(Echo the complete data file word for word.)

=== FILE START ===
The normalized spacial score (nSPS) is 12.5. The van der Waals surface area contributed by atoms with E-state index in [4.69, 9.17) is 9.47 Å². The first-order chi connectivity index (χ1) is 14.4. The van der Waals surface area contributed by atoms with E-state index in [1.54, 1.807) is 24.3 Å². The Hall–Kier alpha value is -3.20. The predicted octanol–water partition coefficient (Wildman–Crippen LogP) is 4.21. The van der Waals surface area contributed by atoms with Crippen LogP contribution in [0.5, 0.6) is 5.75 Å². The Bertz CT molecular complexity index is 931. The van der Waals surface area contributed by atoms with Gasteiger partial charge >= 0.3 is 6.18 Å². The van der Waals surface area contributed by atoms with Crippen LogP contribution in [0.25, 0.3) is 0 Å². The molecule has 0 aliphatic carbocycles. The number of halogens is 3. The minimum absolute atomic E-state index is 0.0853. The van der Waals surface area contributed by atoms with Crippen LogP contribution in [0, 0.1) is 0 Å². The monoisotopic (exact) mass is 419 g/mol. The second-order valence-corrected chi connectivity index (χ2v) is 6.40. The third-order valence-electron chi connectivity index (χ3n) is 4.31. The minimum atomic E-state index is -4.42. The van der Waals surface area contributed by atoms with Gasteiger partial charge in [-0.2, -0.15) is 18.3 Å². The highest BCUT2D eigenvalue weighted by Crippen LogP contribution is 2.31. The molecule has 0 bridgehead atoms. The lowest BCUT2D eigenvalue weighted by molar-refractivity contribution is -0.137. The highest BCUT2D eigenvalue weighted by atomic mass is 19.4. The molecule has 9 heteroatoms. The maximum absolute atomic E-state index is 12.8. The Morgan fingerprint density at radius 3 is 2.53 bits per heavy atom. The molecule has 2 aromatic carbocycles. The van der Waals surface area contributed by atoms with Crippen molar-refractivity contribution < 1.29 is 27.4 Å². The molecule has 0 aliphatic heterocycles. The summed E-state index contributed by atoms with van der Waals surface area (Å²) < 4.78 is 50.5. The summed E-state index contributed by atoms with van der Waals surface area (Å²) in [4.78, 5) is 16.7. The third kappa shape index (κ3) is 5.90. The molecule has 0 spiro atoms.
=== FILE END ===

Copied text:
The normalized spacial score (nSPS) is 12.5. The van der Waals surface area contributed by atoms with E-state index in [4.69, 9.17) is 9.47 Å². The first-order chi connectivity index (χ1) is 14.4. The van der Waals surface area contributed by atoms with E-state index in [1.54, 1.807) is 24.3 Å². The Hall–Kier alpha value is -3.20. The predicted octanol–water partition coefficient (Wildman–Crippen LogP) is 4.21. The van der Waals surface area contributed by atoms with Crippen LogP contribution in [0.5, 0.6) is 5.75 Å². The Bertz CT molecular complexity index is 931. The van der Waals surface area contributed by atoms with Gasteiger partial charge >= 0.3 is 6.18 Å². The van der Waals surface area contributed by atoms with Crippen LogP contribution in [0.25, 0.3) is 0 Å². The molecule has 0 aliphatic carbocycles. The number of halogens is 3. The minimum absolute atomic E-state index is 0.0853. The van der Waals surface area contributed by atoms with Crippen LogP contribution in [0, 0.1) is 0 Å². The monoisotopic (exact) mass is 419 g/mol. The second-order valence-corrected chi connectivity index (χ2v) is 6.40. The third-order valence-electron chi connectivity index (χ3n) is 4.31. The minimum atomic E-state index is -4.42. The van der Waals surface area contributed by atoms with Gasteiger partial charge in [-0.2, -0.15) is 18.3 Å². The highest BCUT2D eigenvalue weighted by Crippen LogP contribution is 2.31. The molecule has 0 bridgehead atoms. The lowest BCUT2D eigenvalue weighted by molar-refractivity contribution is -0.137. The highest BCUT2D eigenvalue weighted by atomic mass is 19.4. The molecule has 9 heteroatoms. The maximum absolute atomic E-state index is 12.8. The Morgan fingerprint density at radius 3 is 2.53 bits per heavy atom. The molecule has 2 aromatic carbocycles. The van der Waals surface area contributed by atoms with Crippen molar-refractivity contribution < 1.29 is 27.4 Å². The molecule has 0 aliphatic heterocycles. The summed E-state index contributed by atoms with van der Waals surface area (Å²) < 4.78 is 50.5. The summed E-state index contributed by atoms with van der Waals surface area (Å²) in [4.78, 5) is 16.7. The third kappa shape index (κ3) is 5.90. The molecule has 0 spiro atoms.